by Alberto Aleo
Before I can talk you about how to handle a sales agents’ meeting, I want to say that I am, and always have been, a great fan of sales through agents. The reasons are simple and these points clarify why:
- the quality of an offer is increasingly founded in the quality of the relationship, hence the relationship between people is now critical;
- a widespread presence throughout the territory is necessary for all businesses, but especially for the more complex ones (i.e. linked to products or services with an important technical component or where the negotiation passes through several “phases”). It is only possible to effectively cover the area and ensure frequent contacts when there is a “resident” staff;
- customers often prefer to talk to people who are aware of the context in which they operate and with whom they can establish regular cooperation.
That said, managing sales agents, especially if these are multi-firm, can be anything but easy. However, the difficulties most frequently encountered are generally of a “relational” and “motivational” kind, two areas in which a good sales manager will be amply provided with skills and well able to tackle.
The sales agents’ meeting
The sales agents’ meeting is a key moment in the management of sales agents and as such must be prepared with special care and attention. In my experience, you must hold at least one “plenary” meeting (with all the sales agents present) a year, possibly around December or at the very beginning of the sales year. A meeting at this time enables you to both analyse the results of the past year, and “launch” the challenges and sales targets for the year to come. In any case, the number of “plenary” meetings over the twelve-month period should not exceed three, leaving a sufficient time lapse between each (say 3 to 4 months). This way you will avoid the risk of overburdening the team with commitments and costs that are not directly related to sales activities (remember that the Sales Agents are primarily independent contractors who “sell” their time and their professionalism), as well as the risk of organising meetings that are devoid of novelty and interest.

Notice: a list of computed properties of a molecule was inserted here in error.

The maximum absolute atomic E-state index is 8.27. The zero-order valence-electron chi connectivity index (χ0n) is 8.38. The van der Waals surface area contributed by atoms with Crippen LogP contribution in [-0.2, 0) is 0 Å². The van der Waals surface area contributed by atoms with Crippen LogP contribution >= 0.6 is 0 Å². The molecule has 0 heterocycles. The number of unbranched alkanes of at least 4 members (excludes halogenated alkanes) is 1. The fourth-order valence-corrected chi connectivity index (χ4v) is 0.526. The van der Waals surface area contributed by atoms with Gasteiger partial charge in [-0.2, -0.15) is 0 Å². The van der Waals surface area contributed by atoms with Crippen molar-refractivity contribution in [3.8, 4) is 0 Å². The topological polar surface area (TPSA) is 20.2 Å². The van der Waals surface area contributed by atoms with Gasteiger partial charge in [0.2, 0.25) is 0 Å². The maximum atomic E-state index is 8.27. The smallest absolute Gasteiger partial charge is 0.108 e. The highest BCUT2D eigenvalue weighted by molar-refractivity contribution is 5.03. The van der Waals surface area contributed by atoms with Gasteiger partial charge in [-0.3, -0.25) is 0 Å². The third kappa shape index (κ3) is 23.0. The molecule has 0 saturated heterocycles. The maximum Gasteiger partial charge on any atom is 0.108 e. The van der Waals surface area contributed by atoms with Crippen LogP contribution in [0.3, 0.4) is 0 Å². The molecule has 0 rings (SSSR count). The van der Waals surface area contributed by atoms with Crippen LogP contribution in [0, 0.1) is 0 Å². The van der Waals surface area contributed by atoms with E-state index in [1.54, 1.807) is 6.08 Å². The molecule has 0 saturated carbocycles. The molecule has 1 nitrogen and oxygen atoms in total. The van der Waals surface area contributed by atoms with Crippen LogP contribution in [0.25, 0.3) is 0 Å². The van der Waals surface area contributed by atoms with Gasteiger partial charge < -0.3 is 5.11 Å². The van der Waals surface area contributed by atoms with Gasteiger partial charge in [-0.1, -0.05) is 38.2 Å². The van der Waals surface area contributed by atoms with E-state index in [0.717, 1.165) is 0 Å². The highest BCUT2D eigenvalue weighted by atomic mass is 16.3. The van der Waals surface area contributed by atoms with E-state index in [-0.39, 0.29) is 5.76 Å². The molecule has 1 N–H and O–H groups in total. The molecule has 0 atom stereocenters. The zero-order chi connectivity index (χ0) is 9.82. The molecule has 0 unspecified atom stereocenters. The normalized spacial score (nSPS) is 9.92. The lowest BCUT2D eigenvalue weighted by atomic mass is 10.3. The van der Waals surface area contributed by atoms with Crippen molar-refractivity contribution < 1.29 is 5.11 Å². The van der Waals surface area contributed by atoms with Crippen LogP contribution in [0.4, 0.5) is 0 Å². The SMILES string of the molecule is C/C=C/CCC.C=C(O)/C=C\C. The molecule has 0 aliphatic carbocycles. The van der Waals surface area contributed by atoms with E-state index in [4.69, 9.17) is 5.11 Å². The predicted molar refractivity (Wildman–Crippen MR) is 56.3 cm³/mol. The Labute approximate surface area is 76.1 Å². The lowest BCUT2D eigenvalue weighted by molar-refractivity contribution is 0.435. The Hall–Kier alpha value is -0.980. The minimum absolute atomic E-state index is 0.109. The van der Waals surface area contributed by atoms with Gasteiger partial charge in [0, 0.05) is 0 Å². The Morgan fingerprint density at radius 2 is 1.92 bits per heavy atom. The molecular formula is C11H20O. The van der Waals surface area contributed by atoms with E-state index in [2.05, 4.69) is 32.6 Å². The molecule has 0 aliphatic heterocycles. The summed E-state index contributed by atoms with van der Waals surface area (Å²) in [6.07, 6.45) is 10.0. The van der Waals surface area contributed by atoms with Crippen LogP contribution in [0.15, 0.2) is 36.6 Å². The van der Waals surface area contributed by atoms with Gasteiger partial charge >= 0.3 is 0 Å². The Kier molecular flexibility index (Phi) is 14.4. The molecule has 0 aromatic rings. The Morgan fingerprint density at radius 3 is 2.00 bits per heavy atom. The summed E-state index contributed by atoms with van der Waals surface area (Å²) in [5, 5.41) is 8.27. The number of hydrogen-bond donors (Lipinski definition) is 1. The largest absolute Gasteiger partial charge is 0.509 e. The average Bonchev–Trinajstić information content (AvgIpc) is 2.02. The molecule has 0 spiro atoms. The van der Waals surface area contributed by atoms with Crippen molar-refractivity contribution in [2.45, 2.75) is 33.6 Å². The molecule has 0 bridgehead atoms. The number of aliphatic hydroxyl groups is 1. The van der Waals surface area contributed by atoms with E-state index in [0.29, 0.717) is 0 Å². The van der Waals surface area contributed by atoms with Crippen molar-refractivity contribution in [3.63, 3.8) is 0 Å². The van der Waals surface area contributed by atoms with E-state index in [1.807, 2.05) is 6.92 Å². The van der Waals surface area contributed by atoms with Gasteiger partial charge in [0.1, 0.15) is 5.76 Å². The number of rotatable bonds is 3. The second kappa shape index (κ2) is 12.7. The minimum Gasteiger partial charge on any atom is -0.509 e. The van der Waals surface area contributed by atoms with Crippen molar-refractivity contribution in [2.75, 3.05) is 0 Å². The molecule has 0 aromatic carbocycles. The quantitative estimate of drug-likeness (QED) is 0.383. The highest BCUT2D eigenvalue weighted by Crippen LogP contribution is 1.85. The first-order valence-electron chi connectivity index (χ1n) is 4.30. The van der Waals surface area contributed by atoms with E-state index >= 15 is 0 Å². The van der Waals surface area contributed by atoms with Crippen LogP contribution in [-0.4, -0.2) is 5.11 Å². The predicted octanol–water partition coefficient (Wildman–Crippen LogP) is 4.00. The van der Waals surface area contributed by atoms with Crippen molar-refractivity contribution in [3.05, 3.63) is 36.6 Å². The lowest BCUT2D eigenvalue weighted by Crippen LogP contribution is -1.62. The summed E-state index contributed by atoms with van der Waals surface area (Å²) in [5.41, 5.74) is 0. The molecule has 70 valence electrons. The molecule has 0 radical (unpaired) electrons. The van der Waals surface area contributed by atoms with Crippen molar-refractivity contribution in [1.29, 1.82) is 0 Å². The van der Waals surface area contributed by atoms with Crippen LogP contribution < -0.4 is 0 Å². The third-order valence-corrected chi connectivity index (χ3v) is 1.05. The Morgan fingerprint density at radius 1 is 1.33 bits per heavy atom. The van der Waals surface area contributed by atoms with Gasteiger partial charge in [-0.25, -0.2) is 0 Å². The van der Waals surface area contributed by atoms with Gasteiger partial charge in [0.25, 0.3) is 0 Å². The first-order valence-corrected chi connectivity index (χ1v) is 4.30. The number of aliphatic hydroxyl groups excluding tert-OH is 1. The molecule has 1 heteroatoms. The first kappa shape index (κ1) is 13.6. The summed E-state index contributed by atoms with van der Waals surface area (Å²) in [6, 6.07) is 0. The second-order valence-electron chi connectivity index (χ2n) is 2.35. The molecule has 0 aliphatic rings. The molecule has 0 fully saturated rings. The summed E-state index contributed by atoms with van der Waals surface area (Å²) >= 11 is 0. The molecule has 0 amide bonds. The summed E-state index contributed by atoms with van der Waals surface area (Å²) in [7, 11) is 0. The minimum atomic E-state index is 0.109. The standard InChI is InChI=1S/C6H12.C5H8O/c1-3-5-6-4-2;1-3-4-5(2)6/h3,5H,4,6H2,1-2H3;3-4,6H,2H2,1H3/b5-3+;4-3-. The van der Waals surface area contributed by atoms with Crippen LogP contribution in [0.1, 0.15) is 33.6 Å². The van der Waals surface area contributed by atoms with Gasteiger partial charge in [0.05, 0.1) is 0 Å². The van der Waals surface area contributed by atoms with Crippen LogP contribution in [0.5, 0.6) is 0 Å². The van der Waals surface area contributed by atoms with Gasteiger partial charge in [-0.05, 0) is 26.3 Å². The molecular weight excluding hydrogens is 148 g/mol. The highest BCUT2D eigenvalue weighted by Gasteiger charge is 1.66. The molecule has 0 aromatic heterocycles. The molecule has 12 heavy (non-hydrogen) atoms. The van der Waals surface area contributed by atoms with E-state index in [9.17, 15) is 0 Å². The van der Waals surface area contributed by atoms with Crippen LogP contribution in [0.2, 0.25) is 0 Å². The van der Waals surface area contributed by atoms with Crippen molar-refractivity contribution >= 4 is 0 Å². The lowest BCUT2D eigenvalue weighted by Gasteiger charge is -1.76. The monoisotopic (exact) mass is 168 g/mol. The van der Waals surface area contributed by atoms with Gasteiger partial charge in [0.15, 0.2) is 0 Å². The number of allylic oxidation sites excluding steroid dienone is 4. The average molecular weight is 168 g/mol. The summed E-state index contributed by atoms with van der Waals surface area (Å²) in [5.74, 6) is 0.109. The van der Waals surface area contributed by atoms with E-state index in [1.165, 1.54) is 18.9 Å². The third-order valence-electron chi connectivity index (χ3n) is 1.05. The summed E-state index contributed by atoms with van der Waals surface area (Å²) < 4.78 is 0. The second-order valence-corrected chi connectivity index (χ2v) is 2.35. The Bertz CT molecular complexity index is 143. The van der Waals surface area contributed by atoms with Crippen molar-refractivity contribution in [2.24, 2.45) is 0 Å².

The line-up of topics
I generally organize the sales agents’ meeting to follow the following agenda:
- analysis of market trends and business;
- novelties and innovations of the offer and/or the company;
- promotions and marketing tools;
- short and medium-term objectives;
- the work plan for the following months;
- group training sessions or motivational activities;
- individual meetings
Photo by Startaê Team on Unsplash
My advice is to avoid talking about the results or the performance of individual agents in front of the whole group, to avoid arousing controversy or worse hurting anyone’s pride or impacting on any individual’s self-esteem; the same goes for the discussion of technical or administrative problems or any other issues relating to the area or to the customers of a single agent. Put off any such discussions to when you meet your sales agents individually so people have a chance to respond to any issues you may wish to raise.
Working as a team
Don’t forget to always include a time to share values and “build team spirit”, whether it’s just a dinner together or a more sophisticated team building activity is not important, what matters is that it is part of your schedule. To help when presenting the contents use visual aids (software like PowerPoint or KeyNotes are fine); leave those attending with written material of your slides (though you should hand this out at the end of the presentation, otherwise you risk your audience reading the information instead of paying attention to you). If you can, give out a small souvenir of the day spent together. Be careful also how you set out the room where the meeting with your sales agents will take place; read here for some useful tips.
You will find soon that, if you can motivate your team well and establish a strong relationship based on respect and sharing with each member, this will not only yield the desired results but will ensure they protect and defend your choices, faithfully following you every time you decide a change of course.
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